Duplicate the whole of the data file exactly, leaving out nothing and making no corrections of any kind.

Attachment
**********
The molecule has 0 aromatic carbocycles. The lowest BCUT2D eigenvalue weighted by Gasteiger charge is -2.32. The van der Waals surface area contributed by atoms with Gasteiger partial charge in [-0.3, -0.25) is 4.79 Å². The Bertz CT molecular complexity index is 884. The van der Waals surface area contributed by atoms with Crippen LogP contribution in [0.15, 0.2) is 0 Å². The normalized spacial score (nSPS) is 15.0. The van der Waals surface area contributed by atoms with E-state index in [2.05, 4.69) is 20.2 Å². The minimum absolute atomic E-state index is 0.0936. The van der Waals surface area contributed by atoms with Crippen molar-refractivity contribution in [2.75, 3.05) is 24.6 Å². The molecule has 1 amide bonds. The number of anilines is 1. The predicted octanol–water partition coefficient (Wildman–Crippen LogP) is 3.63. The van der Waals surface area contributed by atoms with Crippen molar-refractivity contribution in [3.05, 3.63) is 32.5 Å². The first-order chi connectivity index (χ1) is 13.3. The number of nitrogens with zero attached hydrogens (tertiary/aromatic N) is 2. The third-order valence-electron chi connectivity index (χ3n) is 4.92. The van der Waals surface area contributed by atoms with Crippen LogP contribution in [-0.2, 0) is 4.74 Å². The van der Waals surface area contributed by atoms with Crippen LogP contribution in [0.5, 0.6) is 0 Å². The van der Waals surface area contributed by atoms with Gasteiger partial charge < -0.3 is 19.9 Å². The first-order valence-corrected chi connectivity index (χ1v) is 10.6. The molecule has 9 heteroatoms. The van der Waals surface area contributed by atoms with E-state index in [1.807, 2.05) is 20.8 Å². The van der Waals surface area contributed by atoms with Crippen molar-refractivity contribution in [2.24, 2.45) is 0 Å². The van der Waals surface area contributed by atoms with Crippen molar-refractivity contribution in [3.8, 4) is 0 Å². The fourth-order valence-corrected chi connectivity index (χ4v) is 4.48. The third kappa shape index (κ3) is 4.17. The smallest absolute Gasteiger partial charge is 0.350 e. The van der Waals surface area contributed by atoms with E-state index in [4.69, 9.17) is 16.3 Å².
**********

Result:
The molecule has 0 aromatic carbocycles. The lowest BCUT2D eigenvalue weighted by Gasteiger charge is -2.32. The van der Waals surface area contributed by atoms with Gasteiger partial charge in [-0.3, -0.25) is 4.79 Å². The Bertz CT molecular complexity index is 884. The van der Waals surface area contributed by atoms with Crippen LogP contribution in [0.15, 0.2) is 0 Å². The normalized spacial score (nSPS) is 15.0. The van der Waals surface area contributed by atoms with E-state index in [2.05, 4.69) is 20.2 Å². The minimum absolute atomic E-state index is 0.0936. The van der Waals surface area contributed by atoms with Crippen molar-refractivity contribution in [2.75, 3.05) is 24.6 Å². The molecule has 1 amide bonds. The number of anilines is 1. The predicted octanol–water partition coefficient (Wildman–Crippen LogP) is 3.63. The van der Waals surface area contributed by atoms with Crippen molar-refractivity contribution in [3.05, 3.63) is 32.5 Å². The first-order chi connectivity index (χ1) is 13.3. The number of nitrogens with zero attached hydrogens (tertiary/aromatic N) is 2. The third-order valence-electron chi connectivity index (χ3n) is 4.92. The van der Waals surface area contributed by atoms with Crippen LogP contribution in [-0.2, 0) is 4.74 Å². The van der Waals surface area contributed by atoms with Crippen LogP contribution in [0.5, 0.6) is 0 Å². The van der Waals surface area contributed by atoms with Gasteiger partial charge < -0.3 is 19.9 Å². The first-order valence-corrected chi connectivity index (χ1v) is 10.6. The molecule has 9 heteroatoms. The van der Waals surface area contributed by atoms with E-state index in [1.807, 2.05) is 20.8 Å². The van der Waals surface area contributed by atoms with Crippen molar-refractivity contribution in [2.24, 2.45) is 0 Å². The van der Waals surface area contributed by atoms with Crippen molar-refractivity contribution in [3.8, 4) is 0 Å². The fourth-order valence-corrected chi connectivity index (χ4v) is 4.48. The third kappa shape index (κ3) is 4.17. The smallest absolute Gasteiger partial charge is 0.350 e. The van der Waals surface area contributed by atoms with E-state index in [4.69, 9.17) is 16.3 Å².